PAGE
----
How do porcupines make love? Very very carefully!

Many cultures come together to make up the city of Coquitlam, BC. The Cross Cultural nature of our city is one of the best things about living here. I’m learning so much about the world, and I don’t even have to go very far. There are so many beautiful people from various ethnicities that leave me with such wonderment.

I lived and worked in South Korea for 19 years as a university ESL Instructor, Counsellor, Life Coach, Actor, Folk Singer, guitarist…etc. During that time, many friends, colleagues, employers, even strangers went out of their way to take care of me and help me along. So many stories I could tell. Of course, things weren’t perfect, but I did very well for myself. I thus promised myself that when I got back home to Canada, I would do all that I could to help the International community to feel more at home right here in British Columbia. I want to be a good example of a caring and thoughtful citizen.

Michelle, my wife is Korean and she continues to teach me a lot about Korean culture. She’s gone through immense culture shock since moving here over the last four or so years. It’s a very different world here. The Christian community that we belong to here is much more liberal in its theology than many churches in South Korea. Some might say that Canada is a post-Christian country.

Many Evangelicals here ask me about Christianity in South Korea and how on fire the church is. Actually, it’s quite sad. My own impressions of the Korean church are not very good. It is held hostage by much traditional Korean culture, Shamanistic and Confucian superstition, sexism, ageism, and early 20th Century conservative Missionary theology that make living in the 21st Century very difficult for many Koreans. I’m aware that many are very disappointed with my assessment of the country. Though I would also like to add that there are some very excellent liberal theologians that are taking the culture to task, but it is an arduous journey, to say the least. Change is very slow. Power is exercised from the top down. The eldest men generally have most of the power. Corruption is rampart with much graft.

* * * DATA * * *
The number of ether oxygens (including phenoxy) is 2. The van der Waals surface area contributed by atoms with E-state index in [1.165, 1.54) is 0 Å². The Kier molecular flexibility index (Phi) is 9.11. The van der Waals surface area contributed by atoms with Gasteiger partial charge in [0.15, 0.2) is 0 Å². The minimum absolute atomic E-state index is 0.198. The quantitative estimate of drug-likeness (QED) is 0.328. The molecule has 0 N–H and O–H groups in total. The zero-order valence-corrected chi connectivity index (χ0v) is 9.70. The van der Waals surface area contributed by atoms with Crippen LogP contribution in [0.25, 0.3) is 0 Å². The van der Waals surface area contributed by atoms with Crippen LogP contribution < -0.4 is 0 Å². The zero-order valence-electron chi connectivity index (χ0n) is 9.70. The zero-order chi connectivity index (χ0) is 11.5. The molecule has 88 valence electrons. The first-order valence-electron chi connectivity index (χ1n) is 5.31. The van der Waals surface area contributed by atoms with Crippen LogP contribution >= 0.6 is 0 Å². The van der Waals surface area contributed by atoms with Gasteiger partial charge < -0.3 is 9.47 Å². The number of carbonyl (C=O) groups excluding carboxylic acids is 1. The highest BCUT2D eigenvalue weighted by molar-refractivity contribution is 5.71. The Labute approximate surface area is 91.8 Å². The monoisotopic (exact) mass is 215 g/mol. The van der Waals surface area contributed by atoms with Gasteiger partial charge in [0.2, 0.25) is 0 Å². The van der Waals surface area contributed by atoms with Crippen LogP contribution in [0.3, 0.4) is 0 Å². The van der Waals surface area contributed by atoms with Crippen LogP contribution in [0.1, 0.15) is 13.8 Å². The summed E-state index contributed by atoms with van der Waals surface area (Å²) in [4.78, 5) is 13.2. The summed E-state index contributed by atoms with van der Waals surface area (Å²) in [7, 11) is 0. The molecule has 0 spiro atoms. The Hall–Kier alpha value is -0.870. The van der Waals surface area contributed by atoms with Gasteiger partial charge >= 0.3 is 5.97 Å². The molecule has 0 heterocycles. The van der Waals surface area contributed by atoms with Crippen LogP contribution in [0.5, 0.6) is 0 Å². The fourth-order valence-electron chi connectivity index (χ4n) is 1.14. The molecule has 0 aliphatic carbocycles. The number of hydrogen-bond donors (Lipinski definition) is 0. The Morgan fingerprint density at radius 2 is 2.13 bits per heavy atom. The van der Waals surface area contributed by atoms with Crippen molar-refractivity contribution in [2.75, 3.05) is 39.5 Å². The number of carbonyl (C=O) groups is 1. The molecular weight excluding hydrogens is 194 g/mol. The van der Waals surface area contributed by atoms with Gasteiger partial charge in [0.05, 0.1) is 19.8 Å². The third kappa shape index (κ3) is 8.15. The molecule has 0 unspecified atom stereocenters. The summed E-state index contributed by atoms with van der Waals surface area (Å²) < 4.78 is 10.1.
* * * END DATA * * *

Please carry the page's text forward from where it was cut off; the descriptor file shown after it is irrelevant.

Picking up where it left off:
Someone recently asked me; what tip might I offer a new Korean that has just recently moved to Canada? My response would be: Don’t take everything so personal. It’s not always about you. Many Koreans interpret actions as possible slights against them. It’s important to embrace mystery and say to oneself, I don’t know why that happened, it’s probably has little to do with me, and I choose to let it go. Many actions that happen may be cultural differences, and thus totally innocuous. Those who are able and willing to let go, forgive, move on, not jump to conclusions, and will therefore be much happier living in Canada.

For example: Many might believe that I am a very rude and stuck up person. They may see me across the street and yell hello and I simply ignore them and keep on walking along down the road… what a snob! They think. Yet the issue is a simple one: I am deaf in my right ear. I simply couldn’t hear them since they were on the wrong side of me. (I get that a lot.) So embracing mystery will help the person to ponder that maybe there is some unknown reason that I didn’t respond to them when they called to me. Having a bit of an imagination will go a long way. Ask open questions and be open to the mystery and grace that comes your way. That would be my recommendation.